Five days. Seven rounds. More than 120 holes. One winner.
With a 3-foot putt on No. 17, American Ally Ewing won the inaugural Bank of Hope LPGA Match-Play Hosted by Shadow Creek, taking a 2-and-1 victory over Germany’s Sophia Popov for her second career LPGA Tour title. Ewing and Popov played through blazing hot conditions, with temperatures all week in the upper 90s, wowing the small gallery of invited family and guests with a display of world-class golf on a similarly world-class layout at Shadow Creek.
“It was exhausting. I think I was limping in on the finish line really. Fatigue was definitely a factor. Four rounds of stroke play, 18, 18, 18, 18 is a grueling week, especially if you're in contention,” said Ewing, who celebrated her first wedding anniversary today with husband Charlie Ewing, who was in the gallery. “This week was unlike any other. I'm definitely going to have to tape up the feet I think for another week, but well worth it.”
In the battle of two likely Solheim Cup players, Ewing struck first, winning the second hole at par to go 1 up. She converted birdie at No. 6 to go 2 up, a lead she carried through the 10th hole. At No. 11, Popov won with a par, giving Ewing a 1-up lead that she held through No. 13.
At No. 14, the momentum swung in Ewing’s favor. From the front of the green, Ewing drained a 62-foot birdie putt and when Popov’s attempt slid by to the right, Ewing regained her 2-up lead.
“Made a few in the 40, 45-foot range but 60-footers you don't see go in very often,” said Ewing. “Yeah, it was a blessing at the right time.”
Popov was sitting far closer to the hole than Ewing, saying that she felt she had the advantage on the hole. When that putt fell, Popov know that the moment was going to fuel Ewing’s fire.
“I think if it hadn't hit the hole, could have been maybe 5, 6 feet by and I think the scenario is totally different,” said Popov, who had her parents, brother, sister-in-law and three nieces in the gallery, as well as best friend and fellow LPGA Tour Member Anne van Dam. “But she made that putt, and I think for me personally, it was probably, especially after playing that many holes, I think it was just a real momentum killer, a little bit of a dagger in the heart.”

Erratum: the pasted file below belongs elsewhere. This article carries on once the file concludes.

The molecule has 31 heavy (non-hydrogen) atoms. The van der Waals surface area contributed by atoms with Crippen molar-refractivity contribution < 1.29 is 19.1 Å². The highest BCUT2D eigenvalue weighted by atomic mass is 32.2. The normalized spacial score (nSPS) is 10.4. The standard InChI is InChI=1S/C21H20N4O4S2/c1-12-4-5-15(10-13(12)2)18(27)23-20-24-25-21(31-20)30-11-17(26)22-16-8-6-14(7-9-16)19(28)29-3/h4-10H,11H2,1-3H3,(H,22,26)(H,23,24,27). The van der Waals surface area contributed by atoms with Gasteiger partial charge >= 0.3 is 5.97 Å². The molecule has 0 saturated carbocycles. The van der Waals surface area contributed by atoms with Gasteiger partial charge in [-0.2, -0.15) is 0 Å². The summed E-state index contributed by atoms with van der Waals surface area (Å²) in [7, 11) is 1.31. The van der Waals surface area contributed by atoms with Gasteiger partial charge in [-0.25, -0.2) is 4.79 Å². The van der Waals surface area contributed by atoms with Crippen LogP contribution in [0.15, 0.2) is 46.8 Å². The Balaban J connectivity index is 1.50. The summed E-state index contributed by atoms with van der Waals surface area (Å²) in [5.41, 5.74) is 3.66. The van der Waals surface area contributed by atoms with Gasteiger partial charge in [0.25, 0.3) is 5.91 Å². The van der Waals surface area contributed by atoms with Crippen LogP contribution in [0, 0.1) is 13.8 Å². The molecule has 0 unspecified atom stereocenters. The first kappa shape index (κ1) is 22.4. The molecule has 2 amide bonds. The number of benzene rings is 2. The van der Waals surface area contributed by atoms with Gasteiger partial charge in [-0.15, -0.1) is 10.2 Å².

Popov’s tee shot at No. 15 found a hazard to the left, giving her an unplayable lie. Ewing then sent her second shot into the hazard to the right and with one foot in the water, sent her ball into the opposite rough before chipping out to 4 feet. Popov scrambled for bogey, with her 5-foot putt punctuated by a fist bump, but Ewing matched Popov’s bogey to maintain the 2-up advantage.
Ewing’s tee shot at the par-3 17th went in the water, leaving the door wide open for Popov. But Popov’s tee shot plugged in the left greenside bunker, and she blasted out clear across the green into the rear rough. With Ewing on the green for double-bogey, Popov put too much into her chip, hitting the green just shy of the hole but rolling 15 feet past. She failed to convert the comebacker, and Ewing knocked in a nervy 3-footer to take her second LPGA Tour title on her 122nd hole of the championship.
"It's a very difficult green to hit, especially as firm as it is. Maybe under a different circumstances where the green was a little bit softer it might have led to maybe some more favorable bounces," said Ewing. "But, yeah, I didn't foresee a 5 getting it done, but it did, and it's just a tough hole. That's what it is. Like you said, it's match play. I still had to make a 3- or 4-footer to get it done, and rolled it in."
ALLY AND CHARLIE EWING OFF TO AMAZING WINNER’S EXPERIENCE
Following her victory at the Bank of Hope LPGA Match-Play Hosted by Shadow Creek, Ally Ewing and her husband Charlie were in for the experience of a lifetime courtesy of title sponsor Bank of Hope and host venue MGM Resorts. The husband-and-wife duo, celebrating their first anniversary today, were whisked away to the Bellagio in a Rolls Royce. Once there, they will watch the famed Bellagio fountain show from a boat on the water, with the fountain display choreographed to a song of her choosing. After dinner at Prime Steakhouse and a night in a private suite, they’ll be joined on Monday by caddie Dan Chapman for a flight on the MGM corporate jet to San Francisco for the 76th U.S. Women’s Open.
“They've run the golf tournament really, really well, and I think they've set a pretty high standard for just the special treatment that we have gotten this week,” said Ewing. “It is definitely a unique event, and I think players are going to be super excited to come back with how we've been treated.”